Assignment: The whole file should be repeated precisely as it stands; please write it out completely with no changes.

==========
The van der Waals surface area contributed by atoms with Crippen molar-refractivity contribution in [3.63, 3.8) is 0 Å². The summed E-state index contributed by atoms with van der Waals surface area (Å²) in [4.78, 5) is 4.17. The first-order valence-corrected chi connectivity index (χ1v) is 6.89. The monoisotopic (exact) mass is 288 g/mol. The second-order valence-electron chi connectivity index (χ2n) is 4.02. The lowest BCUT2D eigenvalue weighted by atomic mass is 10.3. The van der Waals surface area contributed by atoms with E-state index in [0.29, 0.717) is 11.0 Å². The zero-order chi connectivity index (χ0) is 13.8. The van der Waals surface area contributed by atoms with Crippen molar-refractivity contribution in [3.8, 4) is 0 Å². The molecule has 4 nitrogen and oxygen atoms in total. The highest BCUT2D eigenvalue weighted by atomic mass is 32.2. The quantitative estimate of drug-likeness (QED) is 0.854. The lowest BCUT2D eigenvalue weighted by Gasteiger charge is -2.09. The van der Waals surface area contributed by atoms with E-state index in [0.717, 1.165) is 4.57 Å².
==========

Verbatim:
The van der Waals surface area contributed by atoms with Crippen molar-refractivity contribution in [3.63, 3.8) is 0 Å². The summed E-state index contributed by atoms with van der Waals surface area (Å²) in [4.78, 5) is 4.17. The first-order valence-corrected chi connectivity index (χ1v) is 6.89. The monoisotopic (exact) mass is 288 g/mol. The second-order valence-electron chi connectivity index (χ2n) is 4.02. The lowest BCUT2D eigenvalue weighted by atomic mass is 10.3. The van der Waals surface area contributed by atoms with E-state index in [0.29, 0.717) is 11.0 Å². The zero-order chi connectivity index (χ0) is 13.8. The van der Waals surface area contributed by atoms with Crippen molar-refractivity contribution in [3.8, 4) is 0 Å². The molecule has 4 nitrogen and oxygen atoms in total. The highest BCUT2D eigenvalue weighted by atomic mass is 32.2. The quantitative estimate of drug-likeness (QED) is 0.854. The lowest BCUT2D eigenvalue weighted by Gasteiger charge is -2.09. The van der Waals surface area contributed by atoms with E-state index in [0.717, 1.165) is 4.57 Å².